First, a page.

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Basic spill models have been extended to include biological and, in some cases, economic models for estimating the impact and damages of spills (e.g., French et al., 1994). These models are now being incorporated into comprehensive, on-scene, command-and-control systems (Anderson et al., 1998). Strategies for using models to prepare a trajectory analysis have been developed by Galt (1994, 1995). The National Oceanic and Atmospheric Administration (NOAA) has also developed digital distribution standards for data on trajectories (Galt et al., 1996). Most of the spill models developed to date focus on the transport and fate of surface oil slicks. These models typically predict the mass of oil removed from the sea surface by evaporation, by dispersion or entrainment into the water column, and by sinking and sedimentation but do not explicitly track the dispersed oil. This approach has been taken because most spills involve oils that float throughout most of the short-term spill response. Selected models have the capability of predicting the three-dimensional evolution of oil, including entrainment, subsurface transport, sedimentation, and refloating of spilled oil (e.g., Spaulding et al., 1994; Elliot, 1991; Johansen, 1985; French et al., 1994). The majority of these models employ a particle-based, random-walk technique to predict the evolution of subsurface oil (Kolluru et al., 1994) although other alternatives have also been investigated (Spaulding et al., 1992). In these models, the influence of oil sediment interaction (Kirstein et al., 1985) and the buoyancy of dispersed oil droplets are explicitly accounted for. The use of the three-dimensional models to forecast and hindcast spills has been limited. Most simulations have been restricted to buoyant oils that have been dispersed in the water column by strong winds or wave forcing. Although these oils are not a direct analog for nonfloating oils, they are instructive in illustrating the ability to predict the transport and fate of oil dispersed in the water column. For example, both Proctor et al. (1994) and Spaulding et al. (1994) performed hindcasts of the Braer spill. Both models correctly predicted the general subsurface transport of the highly dispersible, Gulfaks crude oil that was spilled. The predicted location of the subsurface oil was consistent with the pattern of sedimented oil found on the seabed. Neither hindcast included oil-sediment interaction, however, and no predictions were made of the deposition of sedimented oil. A review of the literature on oil beneath the water surface and Group V oils by NOAA (1997) shows that spill models have generally not been used to forecast or hindcast spills of heavy oils. This is consistent with the summaries of spills of heavy oils presented in Michel and Galt (1995) and Michel et al. (1995). The absence of model applications to forecast or hindcast these events can be attributed to several factors. First, spills of heavy oils are generally less frequent, and the volume of oil spilled tends to be less than in spills of floating oils. Second, requirements for current data (either from observations or hydrodynamic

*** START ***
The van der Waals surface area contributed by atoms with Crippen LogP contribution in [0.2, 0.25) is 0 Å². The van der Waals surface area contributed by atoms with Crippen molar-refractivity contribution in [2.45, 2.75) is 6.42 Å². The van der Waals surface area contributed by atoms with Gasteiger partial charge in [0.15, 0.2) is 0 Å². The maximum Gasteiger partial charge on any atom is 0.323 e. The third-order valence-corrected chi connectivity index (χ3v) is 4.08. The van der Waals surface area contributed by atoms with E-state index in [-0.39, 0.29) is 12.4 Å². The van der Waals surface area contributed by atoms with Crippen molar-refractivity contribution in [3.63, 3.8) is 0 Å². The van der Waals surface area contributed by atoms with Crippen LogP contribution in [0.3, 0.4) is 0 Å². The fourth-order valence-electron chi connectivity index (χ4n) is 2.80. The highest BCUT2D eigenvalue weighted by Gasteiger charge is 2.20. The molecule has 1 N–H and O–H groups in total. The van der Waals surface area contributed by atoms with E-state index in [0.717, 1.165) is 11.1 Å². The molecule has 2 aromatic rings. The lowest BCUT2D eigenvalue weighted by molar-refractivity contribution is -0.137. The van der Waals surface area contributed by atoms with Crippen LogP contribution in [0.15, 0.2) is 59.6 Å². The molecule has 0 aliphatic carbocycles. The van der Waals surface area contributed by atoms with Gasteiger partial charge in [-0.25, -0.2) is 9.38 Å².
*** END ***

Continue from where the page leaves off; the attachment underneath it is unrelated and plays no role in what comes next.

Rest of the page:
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model predictions), which are difficult to obtain for surface spills, are increased substantially when the subsurface transport of oil is involved. The subsurface current structure is of limited importance when the flows are principally tidal and water depths are shallow, but they become particularly important when stratification and multilayer flows are present. Finally, Michel and Galt (1995) have shown that substantial subsurface transport and deposition often occur as the result of the interaction of buoyant oil with sand. The sinking and subsequent deposition of oil caused by changes in the oil's density due to weathering (evaporative losses) or burning are rare (Lee et al., 1989, 1992). Most spill models are focused on predicting the transport and fate of oil at sea and do not include oil-sediment interactions or oil-shoreline interactions. Given the lack of data and the lack of a clear understanding of the controlling processes, those that do are necessarily rudimentary (ASA, 1997; Reed et al., 1989). Incorporating oil-sediment interactions into spill models will require estimates of the suspended sediment concentrations as input (Kirstein et al., 1985). These estimates are normally based on observations or model predictions, and the data are rarely available during spill events. Incorporating oil-shoreline interactions will require extensive data on the nearshore environment, including geomorphology and wave and current fields. Once again these data are generally not available for most spills, particularly during the emergency response phase. Given this situation, two strategies might be tried to use existing spill models to assist in the response to spills where subsurface transport processes and sinking and sedimentation might be important. First, the spill model could be used to explore the impact of various assumptions about the subsurface transport of the oil and the interaction of oil and sediment. For example, it could be assumed that a portion of the oil will be removed or leave the surface as it becomes neutrally buoyant or sinks at a specified rate due to oil-sediment interaction. Model predictions could then be made to estimate the path and a general sense of the area and volume that would be impacted by the subsurface oil. The information could be used to establish field sampling programs. Data collected from the field on the current structure and sediment concentrations could then be used to refine the predictions and narrow the scope of the uncertainty. A second approach would be to place the spill model in real-time operation for the principal areas of concern. Supporting three-dimensional hydrodynamic and sediment-transport models for nearshore and offshore areas would provide currents and suspended-sediment fields for inputs to the spill model. The models, which would have been validated with field observations, would be able to assimilate real-time data from monitoring systems to maximize their predictive performance. This approach would only be viable for areas where the probability of spills is high enough to warrant the investment in the development, application, and maintenance of such a system.